Converting 369 internal combustion engine vehicles in the MSU fleet to fully electric vehicles over the next decade adds to the growing list of sustainability efforts designed to make campus greener.
MSU also is investing in two DC fast chargers for public use through the PowerMIFleet program; the Michigan Department of Environment, Great Lakes and Energy’s ChargeUp Michigan program; and Capital Area Transportation Authority. The chargers will be available for public use at the Capital Area Multimodal Gateway on Harrison Road this fall.
In this conversation, I discuss the project and the future of electric vehicles with Adam Lawver, director of campus services in Infrastructure Planning and Facilities at MSU; Jeff Myrom, director of electric vehicle customer products for Consumers Energy; and Brad Funkhouser, chief executive officer for the Capital Area Transportation Authority.
(4:50) - “We've been a partner with Michigan State University for pushing 20 years now. And recently there's been a big push in the region to look at zero emissions. And that's been a priority for both the university and CATA independently. We want to test this technology as it unfolds. There are a lot of agencies that are testing electric buses right now. We want to make sure that the battery life is adequate because ultimately what we're trying to do is put out great service while we improve sustainability. It's important because we spend a lot of money on fuel by design; we have diesel and unleaded buses. You have 30 percent of the fossil fuels in Michigan greenhouse gas emissions coming from public transit.”
(6:28) - “We do want people to charge overnight. Absolutely. People may not realize it but at night, especially in the residential sector and frankly probably even at universities, when most of those people go home or they're sleeping, they are not using a lot of electricity.”
(9:12) - “Electrification really is the way of the future. And that's why Michigan State is such a great partner because this is an institution very interested in the success of the future and what's groundbreaking, what's new, and what can we learn?”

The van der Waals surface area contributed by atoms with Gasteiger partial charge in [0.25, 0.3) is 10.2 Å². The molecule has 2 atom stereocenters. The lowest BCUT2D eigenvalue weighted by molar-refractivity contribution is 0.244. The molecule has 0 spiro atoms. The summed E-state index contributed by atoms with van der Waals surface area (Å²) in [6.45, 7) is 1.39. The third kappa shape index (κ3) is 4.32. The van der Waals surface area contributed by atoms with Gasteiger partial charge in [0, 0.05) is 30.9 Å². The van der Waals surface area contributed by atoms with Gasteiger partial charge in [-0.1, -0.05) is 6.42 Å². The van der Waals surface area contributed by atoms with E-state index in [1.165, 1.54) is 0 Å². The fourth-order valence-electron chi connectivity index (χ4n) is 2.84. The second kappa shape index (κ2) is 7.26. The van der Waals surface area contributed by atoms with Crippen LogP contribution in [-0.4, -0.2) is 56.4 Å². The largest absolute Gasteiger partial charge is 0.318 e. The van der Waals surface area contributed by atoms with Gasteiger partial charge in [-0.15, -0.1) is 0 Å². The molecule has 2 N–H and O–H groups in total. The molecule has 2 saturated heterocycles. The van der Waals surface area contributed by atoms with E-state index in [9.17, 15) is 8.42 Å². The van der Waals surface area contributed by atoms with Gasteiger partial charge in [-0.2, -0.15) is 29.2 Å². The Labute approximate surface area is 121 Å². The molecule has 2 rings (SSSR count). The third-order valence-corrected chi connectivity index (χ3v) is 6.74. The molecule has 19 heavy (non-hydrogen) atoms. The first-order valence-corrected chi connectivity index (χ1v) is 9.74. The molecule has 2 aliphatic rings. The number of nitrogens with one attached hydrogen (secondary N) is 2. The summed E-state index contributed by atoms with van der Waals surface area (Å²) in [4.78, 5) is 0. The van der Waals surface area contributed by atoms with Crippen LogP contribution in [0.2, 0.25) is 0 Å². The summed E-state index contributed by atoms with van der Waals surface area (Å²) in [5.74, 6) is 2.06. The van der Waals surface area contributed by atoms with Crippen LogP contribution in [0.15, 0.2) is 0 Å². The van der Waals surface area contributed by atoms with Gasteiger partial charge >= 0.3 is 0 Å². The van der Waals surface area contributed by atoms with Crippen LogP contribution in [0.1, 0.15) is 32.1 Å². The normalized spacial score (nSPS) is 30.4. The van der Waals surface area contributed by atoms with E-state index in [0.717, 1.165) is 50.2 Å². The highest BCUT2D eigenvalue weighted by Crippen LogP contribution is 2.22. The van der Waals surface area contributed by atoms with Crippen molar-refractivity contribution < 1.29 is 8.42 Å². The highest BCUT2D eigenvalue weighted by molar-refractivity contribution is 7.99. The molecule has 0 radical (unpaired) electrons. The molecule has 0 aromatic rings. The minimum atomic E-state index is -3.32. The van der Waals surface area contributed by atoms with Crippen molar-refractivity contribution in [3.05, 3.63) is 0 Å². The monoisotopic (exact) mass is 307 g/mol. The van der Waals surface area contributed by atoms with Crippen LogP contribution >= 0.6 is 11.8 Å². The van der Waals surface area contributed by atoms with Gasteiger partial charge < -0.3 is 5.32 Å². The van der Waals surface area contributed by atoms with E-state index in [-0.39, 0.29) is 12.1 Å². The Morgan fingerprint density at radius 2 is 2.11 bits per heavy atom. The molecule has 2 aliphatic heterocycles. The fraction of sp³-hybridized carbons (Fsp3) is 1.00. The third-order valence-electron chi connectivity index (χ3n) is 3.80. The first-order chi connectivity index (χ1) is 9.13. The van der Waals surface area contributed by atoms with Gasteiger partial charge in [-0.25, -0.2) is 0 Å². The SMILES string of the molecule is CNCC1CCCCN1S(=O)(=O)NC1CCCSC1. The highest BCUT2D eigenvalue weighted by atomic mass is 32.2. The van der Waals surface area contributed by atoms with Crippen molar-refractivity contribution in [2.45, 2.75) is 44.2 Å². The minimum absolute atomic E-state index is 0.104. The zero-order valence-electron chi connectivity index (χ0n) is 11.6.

(10:37) - “I think it’s awesome when you have multiple entities that are similarly aligned strategically. As we look at trying to reduce our overall carbon footprint that Michigan State generates and reduce our greenhouse gases, one of the components of that is the solar carports. The university fleet is another element that we can really look at. This project will learn from these initial 40 vehicles. But over the next nine years to 10 years, we really expect to replace at least 370 vehicles across our fleet. As the economics change and as electric vehicle pricing becomes cheaper in the future and the technologies become better, then we'll probably continue to increase that quantity of vehicles over the next decade.”
(15:45) - “Michigan State University wants to reduce its greenhouse gas emissions. This project of converting our fleet from internal combustion engines vehicles to electric vehicles aligns in support of that.”
(17:10) - “Transportation and clean energy are an excellent pair. When you look at emissions and potential pollution from the transportation and utility sectors using fossil fuels, that's about 50 percent of the greenhouse gases in the United States. If we can get to clean energy and then battery electric vehicles that are being powered by that clean energy, we're taking half the greenhouse gas pollution off the table within our generation, which is a huge win.”